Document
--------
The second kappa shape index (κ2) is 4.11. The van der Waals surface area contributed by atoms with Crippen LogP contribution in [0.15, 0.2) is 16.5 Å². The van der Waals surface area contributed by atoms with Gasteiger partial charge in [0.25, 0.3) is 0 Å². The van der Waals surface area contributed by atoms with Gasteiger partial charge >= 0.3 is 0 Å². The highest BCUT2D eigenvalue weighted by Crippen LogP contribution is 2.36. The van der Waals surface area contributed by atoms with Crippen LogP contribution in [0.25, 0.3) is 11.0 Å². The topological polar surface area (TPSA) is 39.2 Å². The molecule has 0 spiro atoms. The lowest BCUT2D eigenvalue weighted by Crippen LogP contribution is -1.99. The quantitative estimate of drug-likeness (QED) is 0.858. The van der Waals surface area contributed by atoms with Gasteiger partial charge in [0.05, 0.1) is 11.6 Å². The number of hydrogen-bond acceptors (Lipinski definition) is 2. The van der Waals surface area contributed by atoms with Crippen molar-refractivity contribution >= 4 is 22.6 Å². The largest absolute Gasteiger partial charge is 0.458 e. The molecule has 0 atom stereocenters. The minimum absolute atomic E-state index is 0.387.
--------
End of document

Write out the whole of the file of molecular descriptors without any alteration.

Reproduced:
The second kappa shape index (κ2) is 4.11. The van der Waals surface area contributed by atoms with Crippen LogP contribution in [0.15, 0.2) is 16.5 Å². The van der Waals surface area contributed by atoms with Gasteiger partial charge in [0.25, 0.3) is 0 Å². The van der Waals surface area contributed by atoms with Gasteiger partial charge >= 0.3 is 0 Å². The highest BCUT2D eigenvalue weighted by Crippen LogP contribution is 2.36. The van der Waals surface area contributed by atoms with Crippen LogP contribution in [0.25, 0.3) is 11.0 Å². The topological polar surface area (TPSA) is 39.2 Å². The molecule has 0 spiro atoms. The lowest BCUT2D eigenvalue weighted by Crippen LogP contribution is -1.99. The quantitative estimate of drug-likeness (QED) is 0.858. The van der Waals surface area contributed by atoms with Gasteiger partial charge in [0.05, 0.1) is 11.6 Å². The number of hydrogen-bond acceptors (Lipinski definition) is 2. The van der Waals surface area contributed by atoms with Crippen molar-refractivity contribution >= 4 is 22.6 Å². The largest absolute Gasteiger partial charge is 0.458 e. The molecule has 0 atom stereocenters. The minimum absolute atomic E-state index is 0.387.